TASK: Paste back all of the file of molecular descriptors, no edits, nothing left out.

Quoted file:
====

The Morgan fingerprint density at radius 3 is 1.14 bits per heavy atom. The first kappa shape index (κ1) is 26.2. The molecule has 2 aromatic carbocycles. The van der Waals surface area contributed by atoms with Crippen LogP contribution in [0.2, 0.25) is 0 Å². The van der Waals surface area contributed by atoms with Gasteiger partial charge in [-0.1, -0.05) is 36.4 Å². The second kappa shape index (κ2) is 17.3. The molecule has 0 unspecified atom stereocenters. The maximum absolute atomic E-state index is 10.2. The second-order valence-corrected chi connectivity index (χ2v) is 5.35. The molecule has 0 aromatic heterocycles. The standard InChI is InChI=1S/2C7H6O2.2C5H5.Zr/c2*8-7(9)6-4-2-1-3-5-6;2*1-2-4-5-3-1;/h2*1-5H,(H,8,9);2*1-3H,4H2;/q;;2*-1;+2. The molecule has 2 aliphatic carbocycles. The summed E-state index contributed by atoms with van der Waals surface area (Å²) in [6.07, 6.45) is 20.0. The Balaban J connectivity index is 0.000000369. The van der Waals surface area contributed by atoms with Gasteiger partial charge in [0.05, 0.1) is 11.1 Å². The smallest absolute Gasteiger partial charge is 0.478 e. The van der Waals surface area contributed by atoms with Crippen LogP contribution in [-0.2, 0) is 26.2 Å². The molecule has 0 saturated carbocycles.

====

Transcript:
The Morgan fingerprint density at radius 3 is 1.14 bits per heavy atom. The first kappa shape index (κ1) is 26.2. The molecule has 2 aromatic carbocycles. The van der Waals surface area contributed by atoms with Crippen LogP contribution in [0.2, 0.25) is 0 Å². The van der Waals surface area contributed by atoms with Gasteiger partial charge in [-0.1, -0.05) is 36.4 Å². The second kappa shape index (κ2) is 17.3. The molecule has 0 unspecified atom stereocenters. The maximum absolute atomic E-state index is 10.2. The second-order valence-corrected chi connectivity index (χ2v) is 5.35. The molecule has 0 aromatic heterocycles. The standard InChI is InChI=1S/2C7H6O2.2C5H5.Zr/c2*8-7(9)6-4-2-1-3-5-6;2*1-2-4-5-3-1;/h2*1-5H,(H,8,9);2*1-3H,4H2;/q;;2*-1;+2. The molecule has 2 aliphatic carbocycles. The summed E-state index contributed by atoms with van der Waals surface area (Å²) in [6.07, 6.45) is 20.0. The Balaban J connectivity index is 0.000000369. The van der Waals surface area contributed by atoms with Gasteiger partial charge in [0.05, 0.1) is 11.1 Å². The smallest absolute Gasteiger partial charge is 0.478 e. The van der Waals surface area contributed by atoms with Crippen LogP contribution in [-0.2, 0) is 26.2 Å². The molecule has 0 saturated carbocycles.